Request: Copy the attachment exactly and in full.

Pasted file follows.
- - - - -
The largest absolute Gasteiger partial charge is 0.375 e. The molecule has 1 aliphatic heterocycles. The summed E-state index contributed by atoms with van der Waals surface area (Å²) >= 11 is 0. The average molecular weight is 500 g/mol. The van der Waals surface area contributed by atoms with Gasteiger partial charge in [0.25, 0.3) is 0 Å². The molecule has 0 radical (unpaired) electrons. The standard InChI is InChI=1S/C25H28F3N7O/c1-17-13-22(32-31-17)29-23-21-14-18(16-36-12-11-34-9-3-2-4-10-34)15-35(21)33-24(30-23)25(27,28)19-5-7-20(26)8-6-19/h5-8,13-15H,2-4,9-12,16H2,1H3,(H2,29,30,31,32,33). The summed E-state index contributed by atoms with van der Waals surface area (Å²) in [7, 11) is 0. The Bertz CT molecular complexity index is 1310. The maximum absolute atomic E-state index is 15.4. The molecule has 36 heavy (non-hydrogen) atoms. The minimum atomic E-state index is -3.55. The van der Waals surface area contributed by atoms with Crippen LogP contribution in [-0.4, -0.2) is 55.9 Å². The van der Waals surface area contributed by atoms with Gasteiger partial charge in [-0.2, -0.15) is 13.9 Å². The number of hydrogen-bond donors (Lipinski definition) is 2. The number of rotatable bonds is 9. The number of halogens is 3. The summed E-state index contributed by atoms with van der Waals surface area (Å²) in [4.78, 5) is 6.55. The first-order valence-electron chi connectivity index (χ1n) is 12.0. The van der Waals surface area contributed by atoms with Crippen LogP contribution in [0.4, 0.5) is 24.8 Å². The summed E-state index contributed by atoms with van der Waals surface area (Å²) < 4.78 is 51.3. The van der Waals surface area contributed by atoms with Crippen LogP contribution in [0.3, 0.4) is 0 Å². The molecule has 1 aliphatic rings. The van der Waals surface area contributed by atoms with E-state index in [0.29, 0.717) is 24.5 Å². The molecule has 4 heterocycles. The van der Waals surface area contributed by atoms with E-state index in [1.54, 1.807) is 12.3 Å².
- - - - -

The largest absolute Gasteiger partial charge is 0.375 e. The molecule has 1 aliphatic heterocycles. The summed E-state index contributed by atoms with van der Waals surface area (Å²) >= 11 is 0. The average molecular weight is 500 g/mol. The van der Waals surface area contributed by atoms with Gasteiger partial charge in [0.25, 0.3) is 0 Å². The molecule has 0 radical (unpaired) electrons. The standard InChI is InChI=1S/C25H28F3N7O/c1-17-13-22(32-31-17)29-23-21-14-18(16-36-12-11-34-9-3-2-4-10-34)15-35(21)33-24(30-23)25(27,28)19-5-7-20(26)8-6-19/h5-8,13-15H,2-4,9-12,16H2,1H3,(H2,29,30,31,32,33). The summed E-state index contributed by atoms with van der Waals surface area (Å²) in [7, 11) is 0. The Bertz CT molecular complexity index is 1310. The maximum absolute atomic E-state index is 15.4. The molecule has 36 heavy (non-hydrogen) atoms. The minimum atomic E-state index is -3.55. The van der Waals surface area contributed by atoms with Crippen LogP contribution in [-0.4, -0.2) is 55.9 Å². The van der Waals surface area contributed by atoms with Gasteiger partial charge in [-0.2, -0.15) is 13.9 Å². The number of hydrogen-bond donors (Lipinski definition) is 2. The number of rotatable bonds is 9. The number of halogens is 3. The summed E-state index contributed by atoms with van der Waals surface area (Å²) in [4.78, 5) is 6.55. The first-order valence-electron chi connectivity index (χ1n) is 12.0. The van der Waals surface area contributed by atoms with Crippen LogP contribution in [0.4, 0.5) is 24.8 Å². The summed E-state index contributed by atoms with van der Waals surface area (Å²) < 4.78 is 51.3. The van der Waals surface area contributed by atoms with Crippen LogP contribution in [0.3, 0.4) is 0 Å². The molecule has 1 aliphatic rings. The van der Waals surface area contributed by atoms with E-state index in [0.29, 0.717) is 24.5 Å². The molecule has 4 heterocycles. The van der Waals surface area contributed by atoms with E-state index in [1.54, 1.807) is 12.3 Å².